By Garry Pierre-Pierre

Even a casual tennis follower knows by now that Naomi Osaka, a 20-year old rising star defeated the legendary Serena Williams on March 22 at the Miami Open. At the time of this writing it is not yet known how far she will reach in that tournament. But what is sure is that she is an ascending star. Her win against the indomitable Williams, who is coming back after leaving the circuit on maternity leave, has put Osaka on center stage. That win came after Osaka landed her first Women’s Tennis Association title at Indian Wells, CA.

Osaka, is a Haitian-American-Japanese, who moved to Florida at the age of three, where she currently lives.

Her rise has made her the pride and joy of the Haitian community, who have been swooning by her exploits at a time when the community feels under siege from the hostilities coming out of the Trump administration.

But if Osaka were to one day decide that she wanted to lob her celebrity from the tennis court to help encourage young Haitians in Haiti, or here to take up tennis, she would be welcomed with open arms and a chest full of nails.

There is a long tradition of Diaspora Haitians who throw themselves in the mix to help their country or community. There are plenty of examples where members of the Diaspora, motivated by altruism and a desire to make a difference, bring themselves down from their “celebrity” status to help the country, only to be demonized after being deified.

I am not a psychologist, nor do I want to play one in TV or elsewhere, but this observation has been codified over the years as I see over and over again how we treat “celebrities” who have the misguided view that they can help burnish Haiti’s bandied brand name.

Part of the problem is that we want to keep our celebrities on a pedestal because if they come down from the mountaintop to mingle with the masses, we realize  they are humans and are deeply flawed like the rest of us. We become disillusioned and lash out at their imperfections at best, and at worst, we try to exploit them. When they get on to this game and move on, we cast aspersion on their character.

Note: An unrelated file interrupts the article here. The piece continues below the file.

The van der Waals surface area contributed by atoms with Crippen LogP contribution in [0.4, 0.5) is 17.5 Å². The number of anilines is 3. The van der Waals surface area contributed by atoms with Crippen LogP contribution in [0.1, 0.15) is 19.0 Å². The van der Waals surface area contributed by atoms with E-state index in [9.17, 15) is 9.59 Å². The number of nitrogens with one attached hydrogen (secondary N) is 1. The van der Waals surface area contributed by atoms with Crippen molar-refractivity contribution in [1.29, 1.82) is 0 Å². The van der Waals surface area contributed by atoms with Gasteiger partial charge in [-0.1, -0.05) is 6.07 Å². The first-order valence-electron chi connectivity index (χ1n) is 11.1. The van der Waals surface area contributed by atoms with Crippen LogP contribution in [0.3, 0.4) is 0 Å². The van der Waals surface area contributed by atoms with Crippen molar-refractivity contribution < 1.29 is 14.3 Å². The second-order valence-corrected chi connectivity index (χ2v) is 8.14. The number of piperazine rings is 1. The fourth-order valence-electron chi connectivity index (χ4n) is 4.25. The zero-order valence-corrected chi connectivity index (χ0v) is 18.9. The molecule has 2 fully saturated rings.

The most spectacular example is Wyclef Jean. In the early 1990s Wyclef revolutionized the hip-hop world by infusing a pan-Caribbean African flavor to the emerging musical genre. He mixed Creole and brought a unique beat to rap music. His remarkable talent with his band the Fugees earned him a Grammy Award. So when Wyclef strolled onto the stage wrapped with a huge Haitian flag on his back to accept the award, it was an indelible moment forever seared in Haitian lore. Immediately a God was born. Haitian teenagers, who would hide their identity had a newfound pride and began draping themselves in the flag. The West Indian Carnival Parade was suddenly brimming with people wearing Haitian colors and flags. To be sure, our presence was always strong, if not visible. It was a new dawn. To be Haitian became cool.

I followed Wyclef’s rise while a reporter at the New York Times and wrote a story explaining how Wyclef was more than a musical star. To Haitians, particularly the youth, he was a larger than life figure that validated their identity. It was powerful and heady stuff.

I also followed Wyclef’s fall at this newspaper when he made the fatal mistake of trying to enter Haitian politics by putting his hat in the presidential election ring about six years ago. The knives came out sharp. His lack of higher education, his poor command of Creole and his tenuous grasp on the issues were amplified. These are all legitimate concerns. But Haitians ended up electing another musician with the same weakness without some of his attributes.  in that election, Haitians voted for Michel Martelly, a bawdy musician, who foreshadowed what a Trump administration would entail.

Over the years, Wyclef has become a cautionary tale for Haitian-American celebrities. Many, at least their handlers, have learned that to help Haiti, or the Haitian community, is not to dive into the muck. You must be guarded, strategic and know the limits of what you can accomplish. This attitude may fly in the face of the American ethos etched into our mind since grade school that you must give back to your community because as the old saying goes, to whom much is given, much is expected.

But a group of prominent NFL players, most notably Pierre Garcon and Cliff Avril have found the right formula. They’ve carefully identified projects and have enlisted their teammates and friends in their efforts to do concrete, achievable tasks with a beginning and an end. Avril, for instance, has built scores of homes with a flair. In 2016, he paid for schools, homes and clinics that were destroyed after the earthquake in 2010. He did his part and exited the stage.

Other celebrities, including movie actors, musicians and entrepreneurs have lent their name when possible and move on, doing their own thing. It’s a loss for the community’s growth because we lack the engaged stars who can help fund community organizations and help support Haitian businesses.

And so we find ourselves brimming with pride and steaming with envy when one of us ascends to stardom. We must find a way to bring them into our midst. I’m  hopeful this is a transitional period and this is a rite of passage that has inflicted other immigrants that preceded us to America. I hope we refrain from our tendency to cannibalize our own.

Garry Pierre-Pierre is a Pulitzer-prize winning, multimedia and entrepreneurial journalist. In 1999, he left the New York Times to launch the Haitian Times, a New York-based English-language publication serving the Haitian Diaspora. He is also the co-founder of the City University Graduate School of Journalism‘s Center for Community and Ethnic Media and a senior producer at CUNY TV.

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